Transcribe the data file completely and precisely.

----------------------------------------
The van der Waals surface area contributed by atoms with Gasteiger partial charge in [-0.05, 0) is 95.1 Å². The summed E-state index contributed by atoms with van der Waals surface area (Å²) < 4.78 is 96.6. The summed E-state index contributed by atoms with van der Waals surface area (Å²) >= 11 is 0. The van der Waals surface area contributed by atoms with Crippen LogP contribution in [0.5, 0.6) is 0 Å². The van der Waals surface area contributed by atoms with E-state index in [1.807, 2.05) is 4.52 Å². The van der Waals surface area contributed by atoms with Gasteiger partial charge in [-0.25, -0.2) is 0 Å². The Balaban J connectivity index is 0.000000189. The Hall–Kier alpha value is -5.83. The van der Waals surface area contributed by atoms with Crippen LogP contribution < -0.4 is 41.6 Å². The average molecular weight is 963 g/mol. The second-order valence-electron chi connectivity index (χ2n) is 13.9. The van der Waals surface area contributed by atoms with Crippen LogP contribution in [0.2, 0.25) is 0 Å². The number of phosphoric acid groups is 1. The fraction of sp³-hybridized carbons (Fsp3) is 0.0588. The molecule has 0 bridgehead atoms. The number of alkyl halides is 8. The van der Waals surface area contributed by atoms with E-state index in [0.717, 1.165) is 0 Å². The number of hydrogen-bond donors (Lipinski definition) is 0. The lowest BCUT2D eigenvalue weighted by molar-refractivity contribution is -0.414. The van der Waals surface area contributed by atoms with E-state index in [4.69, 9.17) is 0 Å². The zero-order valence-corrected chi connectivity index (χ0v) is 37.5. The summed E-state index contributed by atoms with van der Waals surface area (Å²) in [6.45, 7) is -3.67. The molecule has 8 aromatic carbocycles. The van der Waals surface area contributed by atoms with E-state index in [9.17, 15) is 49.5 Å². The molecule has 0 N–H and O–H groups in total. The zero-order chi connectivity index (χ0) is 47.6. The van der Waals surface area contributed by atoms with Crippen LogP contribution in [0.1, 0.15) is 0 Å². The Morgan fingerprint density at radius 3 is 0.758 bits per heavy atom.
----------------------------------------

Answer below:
The van der Waals surface area contributed by atoms with Gasteiger partial charge in [-0.05, 0) is 95.1 Å². The summed E-state index contributed by atoms with van der Waals surface area (Å²) < 4.78 is 96.6. The summed E-state index contributed by atoms with van der Waals surface area (Å²) >= 11 is 0. The van der Waals surface area contributed by atoms with Crippen LogP contribution in [0.5, 0.6) is 0 Å². The van der Waals surface area contributed by atoms with E-state index in [1.807, 2.05) is 4.52 Å². The van der Waals surface area contributed by atoms with Gasteiger partial charge in [-0.25, -0.2) is 0 Å². The Balaban J connectivity index is 0.000000189. The Hall–Kier alpha value is -5.83. The van der Waals surface area contributed by atoms with Crippen LogP contribution < -0.4 is 41.6 Å². The average molecular weight is 963 g/mol. The second-order valence-electron chi connectivity index (χ2n) is 13.9. The van der Waals surface area contributed by atoms with Crippen LogP contribution in [0.2, 0.25) is 0 Å². The number of phosphoric acid groups is 1. The fraction of sp³-hybridized carbons (Fsp3) is 0.0588. The molecule has 0 bridgehead atoms. The number of alkyl halides is 8. The van der Waals surface area contributed by atoms with E-state index in [0.717, 1.165) is 0 Å². The number of hydrogen-bond donors (Lipinski definition) is 0. The lowest BCUT2D eigenvalue weighted by molar-refractivity contribution is -0.414. The van der Waals surface area contributed by atoms with E-state index in [4.69, 9.17) is 0 Å². The zero-order valence-corrected chi connectivity index (χ0v) is 37.5. The summed E-state index contributed by atoms with van der Waals surface area (Å²) in [6.45, 7) is -3.67. The molecule has 8 aromatic carbocycles. The van der Waals surface area contributed by atoms with E-state index in [9.17, 15) is 49.5 Å². The molecule has 0 N–H and O–H groups in total. The zero-order chi connectivity index (χ0) is 47.6. The van der Waals surface area contributed by atoms with Crippen LogP contribution in [0.1, 0.15) is 0 Å². The Morgan fingerprint density at radius 3 is 0.758 bits per heavy atom.